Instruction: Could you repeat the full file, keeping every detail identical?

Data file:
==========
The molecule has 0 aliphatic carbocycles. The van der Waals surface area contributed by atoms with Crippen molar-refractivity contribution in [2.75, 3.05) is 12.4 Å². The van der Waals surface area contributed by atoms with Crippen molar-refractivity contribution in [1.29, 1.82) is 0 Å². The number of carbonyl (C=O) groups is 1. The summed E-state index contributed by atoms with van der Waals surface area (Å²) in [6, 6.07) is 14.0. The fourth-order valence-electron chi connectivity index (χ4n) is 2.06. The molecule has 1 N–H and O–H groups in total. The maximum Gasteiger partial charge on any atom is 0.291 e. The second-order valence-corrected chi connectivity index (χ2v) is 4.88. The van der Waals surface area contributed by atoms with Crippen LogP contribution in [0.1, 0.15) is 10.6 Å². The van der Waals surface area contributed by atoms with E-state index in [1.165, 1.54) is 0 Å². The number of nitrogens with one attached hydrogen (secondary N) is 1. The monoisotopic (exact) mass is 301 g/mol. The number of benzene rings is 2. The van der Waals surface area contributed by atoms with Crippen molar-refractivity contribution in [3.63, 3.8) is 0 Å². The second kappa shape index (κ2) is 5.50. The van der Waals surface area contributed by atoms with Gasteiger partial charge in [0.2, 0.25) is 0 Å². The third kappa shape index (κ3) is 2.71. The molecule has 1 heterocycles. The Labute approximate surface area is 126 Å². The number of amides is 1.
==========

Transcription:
The molecule has 0 aliphatic carbocycles. The van der Waals surface area contributed by atoms with Crippen molar-refractivity contribution in [2.75, 3.05) is 12.4 Å². The van der Waals surface area contributed by atoms with Crippen molar-refractivity contribution in [1.29, 1.82) is 0 Å². The number of carbonyl (C=O) groups is 1. The summed E-state index contributed by atoms with van der Waals surface area (Å²) in [6, 6.07) is 14.0. The fourth-order valence-electron chi connectivity index (χ4n) is 2.06. The molecule has 1 N–H and O–H groups in total. The maximum Gasteiger partial charge on any atom is 0.291 e. The second-order valence-corrected chi connectivity index (χ2v) is 4.88. The van der Waals surface area contributed by atoms with Crippen LogP contribution in [0.1, 0.15) is 10.6 Å². The van der Waals surface area contributed by atoms with E-state index in [1.165, 1.54) is 0 Å². The number of nitrogens with one attached hydrogen (secondary N) is 1. The monoisotopic (exact) mass is 301 g/mol. The number of benzene rings is 2. The van der Waals surface area contributed by atoms with Crippen molar-refractivity contribution in [3.63, 3.8) is 0 Å². The second kappa shape index (κ2) is 5.50. The van der Waals surface area contributed by atoms with Gasteiger partial charge in [0.2, 0.25) is 0 Å². The third kappa shape index (κ3) is 2.71. The molecule has 1 heterocycles. The Labute approximate surface area is 126 Å². The number of amides is 1.